I’ve long been obsessed with the idea of personal ownership. For me, the degree to which I achieve my goals is closely tied to the degree to which I own every step of the path toward achieving them. The more ownership I take, the more likely I am to see my desired outcomes.

I find this to be true for collaborative work I am involved in as well. The success of my team is dependent upon each individual’s capacity to own both the steps they have been delegated, and the steps that have been delegated to others. Without such collective ownership, the goals of the group are less likely to be acheived.

Owning the work of others is to support them in the completion of their tasks. Sometimes this looks like staying out of their way. Other times, this looks like providing a helping hand.

Owning it requires doing whatever it takes until the goal is achieved.

How I Started (circa 2007)

I stumbled upon an archive of documents I created in 2007, my third year of teaching. Nested six folders deep inside a directory labeled “School,” I found a document called AP Lesson Plan - Introduction - Day 1. In 2007, I taught two sections of AP Psychology to 11th and 12th graders. This was the document I used to draft my ideas for starting that class. Looking at it, two things stand out to me.

First, I was much more intentional than I remember. In this lesson plan, I listed goals, materials, action steps, and student deliverables. The plan reads like something I intended to hand to someone else down the road, yet that was never my goal. I remember spending a lot of time writing plans like this thinking it would save so much time later in my career. It did.

Second, I didn’t review my syllabus on the first day of class. Instead, I performed a magic trick to get them thinking about the need for control in psychological experimentation. Along with the trick, I shared a long, obviously ficticious, story about hitting my head over the summer and awakening a clairvoyant; I could see the future. The trick backed up my far-fetched claim with some fairly convincing (or at least entertaining) data.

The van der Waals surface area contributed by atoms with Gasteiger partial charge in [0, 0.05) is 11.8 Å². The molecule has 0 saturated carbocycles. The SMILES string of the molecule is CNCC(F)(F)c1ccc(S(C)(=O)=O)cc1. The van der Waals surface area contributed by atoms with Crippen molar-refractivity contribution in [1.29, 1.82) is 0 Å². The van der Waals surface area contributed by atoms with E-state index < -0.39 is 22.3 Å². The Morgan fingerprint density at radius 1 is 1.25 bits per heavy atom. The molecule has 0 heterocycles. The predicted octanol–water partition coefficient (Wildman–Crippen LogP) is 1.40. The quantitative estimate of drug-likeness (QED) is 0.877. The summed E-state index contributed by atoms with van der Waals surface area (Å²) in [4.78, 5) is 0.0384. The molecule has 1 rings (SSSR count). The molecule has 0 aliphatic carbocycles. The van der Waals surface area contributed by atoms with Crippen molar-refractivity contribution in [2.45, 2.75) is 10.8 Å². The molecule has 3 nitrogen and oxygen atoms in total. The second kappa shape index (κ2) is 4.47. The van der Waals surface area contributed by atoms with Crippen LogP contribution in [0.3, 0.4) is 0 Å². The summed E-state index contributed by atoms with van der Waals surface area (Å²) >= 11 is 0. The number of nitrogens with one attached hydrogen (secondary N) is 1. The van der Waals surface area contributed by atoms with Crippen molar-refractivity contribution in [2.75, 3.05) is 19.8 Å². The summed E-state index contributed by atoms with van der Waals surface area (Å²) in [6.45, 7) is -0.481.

Their task was to identify aspects of my demonstration (variables) that would disprove my claim. I would collect their ideas on the board. When all ideas appeared to be exhausted, I would have them prioritize the ideas down to the one (independent) variable they think would be most likely to disprove my clairvoyance.

I remember being hung up on the difference between psychology, the science, and the kind of psychology my students see and hear about on television. I wanted to make an early impression that, by controlling variables, we can make educated predictions that test psychological phenomenon, and that this was the type of psychology we would be studying in my class: the kind that is testable and scientific.

I never assessed their understanding of experimental design; it wasn’t yet my goal. I simply wanted to demonstrate that clear, nerdy thinking about something as silly as a magic trick, could lead to deeper understanding. And, I wanted to have fun. This was, after all, my students’ first introduction to me, their teacher, and psychology, the subject they would be studying with me over the next year. I didn’t want this day to be about rules, processes, or my pet peeves. I wanted it to be about fun and science!

My first homework assignment for them was to do three things:

  1. Read and understand the entire syllabus.
  2. Give their parents my introduction letter.
  3. Return their signed parent statement by the end of the week.

The very next class started with a quiz over the syllabus. In hindsight, it was pretty nitpicky, but remember this was an AP class and I was trying to instill a high expectation. For most students, it worked. They came in with a firm understanding of my syllabus. For all, it sent the message that I would hold them accountable to the work I asked them to complete.

After quizzing them on the syllabus and answering questions on the second day of class, we’d get to know each other, employing a series of cognitive strategies until everyone knew each others’ names.

We’d start content on the third day, which because of block scheduling didn’t come until the second week of school.

That’s how I started my year as a teacher in 2007.